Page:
David Carson, why not?

Interview to the self-educated designer known by his experimental style

David Carson talk at ESdesign

More than 300 people were gathered last may for the David Carson's talk at ESdesign. He open up the 2018-2019 school year with a conference through his more highlighted projects.

Thanks to ESdesign, we had the chance to ask him some questions about music, design and surf.

When you do a design for an album do you listen to the music?
I have to. Initially I do it to get a sense of what I must represent or reinforce. And once I made this decision, then it’s not that necessary to listen to that specific music because I am in my working environment, but somewhere in the process you must absolutely listen to the music you are doing the design for.

What do you think is the relationship between music and design nowadays?
I can only speak personally, and I have to say I can’t work without music, it is a huge part of my process. Music, design and art are a very related fields and I think it is very important that they collaborate. I designed a lot of articles involving music, the starting point is to always listen to the music and try to interpret well how it will look like. And that is very challenging and fun. If you are a designer or art director and you are working in music and you come up with something that represents visually, and the former agrees that that represents their music you feel like you really got it. It happened to me maybe only one or two times!

You started designing during the 80’ and 90’, do you think this relationship changed nowadays that there is more information, internet and social media?  
I think is got more generic somehow not as human or related to the music maybe. Not completely, but some things from the design world get more marginalized and kind of gentrified, and somehow less special. We lost some surfaces, like posters and album covers that used to be places for the artists to show their strengths. But now, poster design for events are done for the same company that print the posters, put them up, put them down and they even design it too! Not so long ago, I was in Seattle for a festival on behalf of Ray Gun magazine and it was always a good place to find some posters of the concert to take them home, but last time I was there I couldn’t found one poster that I would like to take, because they are done by this companies that do this kind of safe ok design, but they do not have the spirit or the attitude of experimentation.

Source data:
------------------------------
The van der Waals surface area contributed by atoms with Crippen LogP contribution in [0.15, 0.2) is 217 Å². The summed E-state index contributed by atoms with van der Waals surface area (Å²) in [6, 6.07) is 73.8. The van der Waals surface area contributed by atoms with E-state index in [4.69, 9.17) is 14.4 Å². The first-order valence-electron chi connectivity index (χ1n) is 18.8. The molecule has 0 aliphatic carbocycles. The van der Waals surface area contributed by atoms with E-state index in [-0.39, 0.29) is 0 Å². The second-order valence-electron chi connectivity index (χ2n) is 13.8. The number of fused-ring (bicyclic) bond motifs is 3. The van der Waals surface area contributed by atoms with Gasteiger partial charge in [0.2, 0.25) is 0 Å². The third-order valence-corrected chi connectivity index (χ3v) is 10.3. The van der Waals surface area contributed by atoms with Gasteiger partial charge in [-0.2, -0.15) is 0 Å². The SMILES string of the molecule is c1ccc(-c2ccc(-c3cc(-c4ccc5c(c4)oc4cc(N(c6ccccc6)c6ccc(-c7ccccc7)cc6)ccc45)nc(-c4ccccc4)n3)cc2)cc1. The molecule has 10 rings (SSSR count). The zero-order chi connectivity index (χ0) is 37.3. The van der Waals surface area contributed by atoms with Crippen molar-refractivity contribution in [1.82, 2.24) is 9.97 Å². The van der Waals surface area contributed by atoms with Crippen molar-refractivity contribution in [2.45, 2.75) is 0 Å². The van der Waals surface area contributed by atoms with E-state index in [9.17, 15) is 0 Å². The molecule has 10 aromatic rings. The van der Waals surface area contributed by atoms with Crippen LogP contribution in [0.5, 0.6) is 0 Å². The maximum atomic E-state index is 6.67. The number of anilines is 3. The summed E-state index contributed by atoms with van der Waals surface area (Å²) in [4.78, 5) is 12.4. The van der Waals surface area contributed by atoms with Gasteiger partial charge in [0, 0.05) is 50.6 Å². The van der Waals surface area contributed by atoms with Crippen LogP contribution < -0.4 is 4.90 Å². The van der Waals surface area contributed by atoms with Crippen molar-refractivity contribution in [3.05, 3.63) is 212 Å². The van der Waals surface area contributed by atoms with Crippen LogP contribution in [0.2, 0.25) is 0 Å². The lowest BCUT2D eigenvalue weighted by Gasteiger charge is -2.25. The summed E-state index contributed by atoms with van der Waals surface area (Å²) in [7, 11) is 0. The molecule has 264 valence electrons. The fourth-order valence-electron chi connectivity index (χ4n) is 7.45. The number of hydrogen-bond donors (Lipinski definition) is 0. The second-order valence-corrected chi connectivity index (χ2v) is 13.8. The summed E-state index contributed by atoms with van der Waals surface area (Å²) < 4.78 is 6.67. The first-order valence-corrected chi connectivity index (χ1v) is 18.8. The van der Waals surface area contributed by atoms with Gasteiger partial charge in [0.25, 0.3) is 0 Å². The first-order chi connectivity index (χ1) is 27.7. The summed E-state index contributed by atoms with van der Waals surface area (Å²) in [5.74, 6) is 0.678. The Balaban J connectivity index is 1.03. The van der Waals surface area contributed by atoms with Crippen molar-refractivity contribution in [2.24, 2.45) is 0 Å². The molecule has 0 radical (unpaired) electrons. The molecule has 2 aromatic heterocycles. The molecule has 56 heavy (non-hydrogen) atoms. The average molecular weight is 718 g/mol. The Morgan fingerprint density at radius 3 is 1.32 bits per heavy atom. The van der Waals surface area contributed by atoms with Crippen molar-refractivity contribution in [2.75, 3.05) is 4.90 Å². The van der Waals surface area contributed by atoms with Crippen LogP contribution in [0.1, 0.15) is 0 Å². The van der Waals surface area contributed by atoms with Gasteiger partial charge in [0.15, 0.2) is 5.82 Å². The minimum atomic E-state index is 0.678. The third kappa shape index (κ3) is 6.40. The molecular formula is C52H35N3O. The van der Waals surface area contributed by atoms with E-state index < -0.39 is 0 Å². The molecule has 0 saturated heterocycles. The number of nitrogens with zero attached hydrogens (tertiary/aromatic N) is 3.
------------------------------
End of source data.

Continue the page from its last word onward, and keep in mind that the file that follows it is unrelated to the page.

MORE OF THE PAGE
Do you think underground design got more mainstream?
I don’t think Kurt Cobain hated the name “grunge” as much as I do, I think some writer came up with that term and said that I was doing grunge design. Maybe music is still as experimental and new, but the ways that is represented it became more generic. Not always, sometimes I can still see some interesting flyers or posters.

Has surf culture somehow influenced your projects?
I was always involved on that world because I am from southern California and surf and skateboarding created an environment of experimentation. My first job was in a skateboarding magazine and I been doing design and in the field since then. Not because I was a frustrated old skater but because that was an opening I had, and all these things came up together and that was how I started my career in graphic design. Which happen to work very well with the way I work.

David Carson talk at ESdesign

How not having a formal training helped in your work?
I never learned all the things I am not supposed to do, so in my case I only make things that make sense to me like, how I can reinforce what I just read or listened. People say  you broke that rule, you can’t do that! And I am always like: why not? That’s a philosophy I still have, why not? Why I can’t do that?
My design sensitivity will be different If I had this training, similar but maybe more restrictive.

What are your influences? Do you think it’s important to go always further design and have more interests like art, music, etc... and let that influence you?
It is important to not look only to all the design anuals, and the work of other designers, you must use your life experience and your personality, your way of thinking and seeing things, because nobody can copy that. Everyone can buy the same software or do a reasonable layout. But nobody can bring a unique life experience to a project. So If you do that you are gonna do a good job and you are gonna enjoy it.
Get ideas from life and from life and from what you give and been given.

David Carson talk at ESdesign

At the end of the conference David Carson answered the questions from the assistants to the talk:

When do you know that a project is done?
It is very difficult to know when something is finished, what works better for me is to leave it rest overnight and the next day in the morning, if I see it and I like it, then I consider it done, but If I am not sure I definitly have to continue working on it.

Which is the best way to create an emotional reaction of the audience with graphic design?
To provoque an emotion you have to be connected with what you are reading, listening or interpreting, and bring your reaction to the design you are doing. This is the best way to achieve the same reaction from the audience. My advice is that you have to get involved, obsessed and emotionally connected with what you are doing. If you do something in five minutes, people will have a brief and superficial reaction to it.

Any advice for all the professionals that want to work in design?
Be persistent and do what you like. Sounds a little bit like a cliché, but really works. You will be working for a long time in your life, better if you have passion for what you do.


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